For over a century, the Seattle Symphony has built its audience and enraged Rumpelstilskins with an ever-growing collection of accolades and golden awards. Two Emmy-winning television specials stand out among a list of credentials that also includes 12 Grammy nominations and upward of 140 recordings. The orchestra continues to live up to its esteemed reputation thanks to new principal pops conductor Jeff Tyzik who has been hailed, "Among the best pops conductors in America,” by Rochester Democrat & Chronicle. He has also been recognized as an innovative conductor through his startling arrangements, original programming, and engaging rapport with audiences of all ages. The symphony is also well known for performing classical juggernauts such as The Rite of Spring as well as more whimsical nights of jazz standards.
Quarter Lounge envelopes patrons in a laid back setting laced with traditional bar games while pacifying ravenous thirsts with nine brews on tap and a smattering of bottled beverages. Sudsmiths can swig back a domestic ($3.50) glass brimming with Bud Light or Pabst while microbrew ($5) seekers can peruse the line-up of specialty pourables including Manny's Pale Ale, Lucille IPA, and Pike Dry Wit, a summertime Belgian white boasting a dry finish and a stellar impersonation of Jean-Claude Van Damme. A free bowl of popcorn keeps any wet whistle from drowning while an on-tap draft such as Pacifico ($5) washes down kernels like a rubber duckies surfing the Amazon River.
Since its 1926 opening, The Triple Door has played many roles—vaudeville theater, movie house, burlesque—and in 2002 it entered its latest incarnation, as an award-winning music venue and lounge. The Musicquarium Lounge at The Triple Door boasts a 1,900-gallon freshwater aquarium, as well as a menu inspired by Asian delicacies and brought to you by the acclaimed Wild Ginger kitchen. Start your evening with some Bangkok boar satay dipped in a golden-raisin plum sauce ($5 each, two for $9), and kick your noshing into high gear with fragrant duck spiced with cinnamon and star anise and served with steamed buns, Sichuan peppercorn salt, and sweet plum sauce ($14.50 half, $23.50 whole). Sip a beer-like beverage ($3.50–$12.50 bottled, $5.50 draft), sake ($8–$15), or cider ($5.25–$15.25) as live music swims into your ear canals most evenings from the lounge stage sans cover charge. Signature cocktails such as the river taxi ($8.50)—made with Mekhong whiskey, coconut water, lemongrass, and pineapple—float on sound waves aboard rafts made of smooth, smooth bass lines.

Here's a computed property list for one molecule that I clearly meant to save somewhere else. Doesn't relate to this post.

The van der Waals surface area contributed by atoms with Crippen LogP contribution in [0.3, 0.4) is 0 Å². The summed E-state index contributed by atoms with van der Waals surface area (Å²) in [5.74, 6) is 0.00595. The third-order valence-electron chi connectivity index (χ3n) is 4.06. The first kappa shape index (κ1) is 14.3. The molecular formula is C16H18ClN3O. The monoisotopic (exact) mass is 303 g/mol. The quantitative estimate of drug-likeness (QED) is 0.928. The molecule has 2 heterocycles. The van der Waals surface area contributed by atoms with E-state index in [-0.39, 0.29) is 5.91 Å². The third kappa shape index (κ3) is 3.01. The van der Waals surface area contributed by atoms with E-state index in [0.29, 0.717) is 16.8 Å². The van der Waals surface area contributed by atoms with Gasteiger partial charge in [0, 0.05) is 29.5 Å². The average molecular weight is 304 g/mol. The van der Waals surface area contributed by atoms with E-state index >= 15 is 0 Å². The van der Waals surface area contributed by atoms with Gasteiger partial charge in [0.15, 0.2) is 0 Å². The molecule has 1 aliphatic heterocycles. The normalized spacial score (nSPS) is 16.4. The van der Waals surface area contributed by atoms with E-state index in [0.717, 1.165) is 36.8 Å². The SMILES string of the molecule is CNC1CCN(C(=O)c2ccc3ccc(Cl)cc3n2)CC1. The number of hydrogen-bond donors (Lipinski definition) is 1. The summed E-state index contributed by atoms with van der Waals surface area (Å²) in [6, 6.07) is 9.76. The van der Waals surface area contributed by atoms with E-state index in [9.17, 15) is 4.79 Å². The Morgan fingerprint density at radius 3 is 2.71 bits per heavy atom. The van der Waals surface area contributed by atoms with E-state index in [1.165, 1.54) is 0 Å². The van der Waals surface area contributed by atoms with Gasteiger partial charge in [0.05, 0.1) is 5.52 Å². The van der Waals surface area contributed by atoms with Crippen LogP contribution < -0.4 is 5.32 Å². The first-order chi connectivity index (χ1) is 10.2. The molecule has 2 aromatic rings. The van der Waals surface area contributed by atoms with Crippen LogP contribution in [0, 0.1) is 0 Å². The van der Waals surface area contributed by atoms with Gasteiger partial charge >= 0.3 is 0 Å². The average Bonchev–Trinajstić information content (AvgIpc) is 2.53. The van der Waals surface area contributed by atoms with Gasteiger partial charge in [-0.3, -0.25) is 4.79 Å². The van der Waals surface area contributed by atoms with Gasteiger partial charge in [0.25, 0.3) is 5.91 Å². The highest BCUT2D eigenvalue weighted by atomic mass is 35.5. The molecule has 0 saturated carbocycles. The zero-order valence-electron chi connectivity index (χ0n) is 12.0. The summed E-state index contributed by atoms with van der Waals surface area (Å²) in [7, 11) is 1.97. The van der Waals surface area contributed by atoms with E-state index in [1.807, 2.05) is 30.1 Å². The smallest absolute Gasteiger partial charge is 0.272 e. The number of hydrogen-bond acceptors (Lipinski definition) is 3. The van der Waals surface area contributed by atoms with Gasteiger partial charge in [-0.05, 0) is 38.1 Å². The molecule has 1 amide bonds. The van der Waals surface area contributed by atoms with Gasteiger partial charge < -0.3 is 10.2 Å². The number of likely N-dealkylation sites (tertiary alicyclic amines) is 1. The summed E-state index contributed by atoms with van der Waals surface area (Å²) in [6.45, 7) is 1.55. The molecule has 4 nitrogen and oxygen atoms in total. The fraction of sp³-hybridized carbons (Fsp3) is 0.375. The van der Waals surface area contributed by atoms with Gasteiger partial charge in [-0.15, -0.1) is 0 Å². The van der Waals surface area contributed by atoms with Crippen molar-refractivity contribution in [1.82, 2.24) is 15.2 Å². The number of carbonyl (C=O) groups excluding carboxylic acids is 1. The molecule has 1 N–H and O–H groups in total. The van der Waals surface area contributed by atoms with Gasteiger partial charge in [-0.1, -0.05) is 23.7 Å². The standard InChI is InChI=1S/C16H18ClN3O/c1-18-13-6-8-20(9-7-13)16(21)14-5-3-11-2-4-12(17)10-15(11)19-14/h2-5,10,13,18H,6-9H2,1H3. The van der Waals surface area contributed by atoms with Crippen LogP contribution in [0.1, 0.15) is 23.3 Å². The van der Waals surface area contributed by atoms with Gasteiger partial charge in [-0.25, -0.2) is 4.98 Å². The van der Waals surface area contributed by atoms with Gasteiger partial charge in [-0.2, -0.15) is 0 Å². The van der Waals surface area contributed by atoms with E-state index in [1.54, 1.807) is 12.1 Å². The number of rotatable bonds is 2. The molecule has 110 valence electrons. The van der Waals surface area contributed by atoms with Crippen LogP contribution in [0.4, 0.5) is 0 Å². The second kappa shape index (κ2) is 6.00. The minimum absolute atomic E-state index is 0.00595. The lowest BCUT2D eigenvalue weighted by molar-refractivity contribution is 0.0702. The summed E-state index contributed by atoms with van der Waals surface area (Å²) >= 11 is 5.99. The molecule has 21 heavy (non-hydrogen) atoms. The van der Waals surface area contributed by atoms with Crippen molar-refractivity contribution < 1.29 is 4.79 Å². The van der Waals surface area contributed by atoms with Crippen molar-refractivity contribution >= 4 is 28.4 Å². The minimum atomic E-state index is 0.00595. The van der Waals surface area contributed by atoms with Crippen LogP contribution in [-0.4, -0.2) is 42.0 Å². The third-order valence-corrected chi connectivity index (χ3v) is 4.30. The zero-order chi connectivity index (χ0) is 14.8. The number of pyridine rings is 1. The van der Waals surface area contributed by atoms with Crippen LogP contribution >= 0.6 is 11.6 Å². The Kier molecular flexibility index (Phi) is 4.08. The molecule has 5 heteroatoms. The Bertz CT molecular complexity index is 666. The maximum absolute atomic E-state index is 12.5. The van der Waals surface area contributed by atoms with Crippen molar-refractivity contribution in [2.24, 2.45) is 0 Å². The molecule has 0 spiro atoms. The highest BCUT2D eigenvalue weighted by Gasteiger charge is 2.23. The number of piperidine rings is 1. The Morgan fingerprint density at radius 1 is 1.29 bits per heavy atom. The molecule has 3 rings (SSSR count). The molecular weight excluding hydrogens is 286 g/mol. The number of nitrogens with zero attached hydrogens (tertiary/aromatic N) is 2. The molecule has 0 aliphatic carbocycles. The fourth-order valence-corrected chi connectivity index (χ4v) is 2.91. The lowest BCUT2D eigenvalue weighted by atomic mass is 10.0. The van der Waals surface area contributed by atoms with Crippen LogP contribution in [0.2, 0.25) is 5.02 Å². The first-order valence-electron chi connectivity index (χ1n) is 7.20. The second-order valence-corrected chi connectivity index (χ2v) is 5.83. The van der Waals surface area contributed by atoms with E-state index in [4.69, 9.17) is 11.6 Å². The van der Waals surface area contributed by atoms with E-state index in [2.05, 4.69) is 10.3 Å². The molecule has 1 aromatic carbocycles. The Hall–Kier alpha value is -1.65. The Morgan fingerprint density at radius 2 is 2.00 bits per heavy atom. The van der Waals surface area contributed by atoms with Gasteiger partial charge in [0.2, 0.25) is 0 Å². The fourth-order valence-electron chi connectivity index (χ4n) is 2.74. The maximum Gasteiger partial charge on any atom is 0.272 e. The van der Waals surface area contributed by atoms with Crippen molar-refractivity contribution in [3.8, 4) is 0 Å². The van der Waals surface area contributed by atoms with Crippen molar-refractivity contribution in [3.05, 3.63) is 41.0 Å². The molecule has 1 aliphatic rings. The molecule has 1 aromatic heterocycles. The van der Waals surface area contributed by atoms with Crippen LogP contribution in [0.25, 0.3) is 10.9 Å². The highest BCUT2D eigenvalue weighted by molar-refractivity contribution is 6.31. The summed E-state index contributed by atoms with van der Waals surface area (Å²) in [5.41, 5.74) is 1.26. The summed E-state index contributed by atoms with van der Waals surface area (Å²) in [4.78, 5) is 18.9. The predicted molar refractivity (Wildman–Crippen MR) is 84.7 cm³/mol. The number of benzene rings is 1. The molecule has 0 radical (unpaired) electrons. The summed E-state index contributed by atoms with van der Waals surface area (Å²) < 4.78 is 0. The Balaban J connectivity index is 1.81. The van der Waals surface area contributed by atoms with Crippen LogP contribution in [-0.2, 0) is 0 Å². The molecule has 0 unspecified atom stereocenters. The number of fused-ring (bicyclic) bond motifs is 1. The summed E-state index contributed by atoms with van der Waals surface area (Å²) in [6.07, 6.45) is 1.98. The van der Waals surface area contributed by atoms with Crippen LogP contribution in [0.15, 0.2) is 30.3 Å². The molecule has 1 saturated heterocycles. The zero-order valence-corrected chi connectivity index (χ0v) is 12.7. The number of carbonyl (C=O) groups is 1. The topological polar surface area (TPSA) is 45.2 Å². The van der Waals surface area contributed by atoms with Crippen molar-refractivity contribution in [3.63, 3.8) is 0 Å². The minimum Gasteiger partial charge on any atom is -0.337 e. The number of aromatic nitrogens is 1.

Beady Eye squeezes its stadium-ready sound into the intimate Showbox at the Market, reinvading U.S. shores on its 2011 tour. Rising from the ashes of the long-lived, seminal British band Oasis, inimitable vocalist Liam Gallagher, guitarists Gem Archer and Andy Bell, and drummer Chris Sharrock transfix audiences with potent doses of Rickenbacker crunch, Ludwig thump, and cockney vocal rasp. In support of its jaunty debut album, Different Gears, Still Speeding, the band drills at top volume into the essence of pop music. From the art-deco Showbox’s standing-room space, audiences can digest the fuzz-laden hooks and take in Liam’s signature microphone stance without having to climb a Jumbotron. Starting the show, UK duo Black Box Revelation raise pulses with unabashed energy, very bashed drums, and guitars that refuse to shave.
GameWorks fosters friendly competition between kids and adults by surrounding pizza, draft beer, and half-pound burgers with a mosaic of interactive pursuits. Each location holds more than 150 arcade-style games, which include racing and shooting challenges from Sega as well as lower-tech classics such as pinball.
Aromas from 88 Keys' menu of American and Italian fare waft across floors crowded with jovial dancers shimmying beneath exposed-brick walls. 88 Keys' calendar orbits around the Piano Man's Friday- and Saturday-night dueling-piano shows, which exhibit the impressive nature of musical competition without the expense of shot-putting a cello. Blues showcases, open-mic jams, and a rotating cast of visiting bands round out the schedule.
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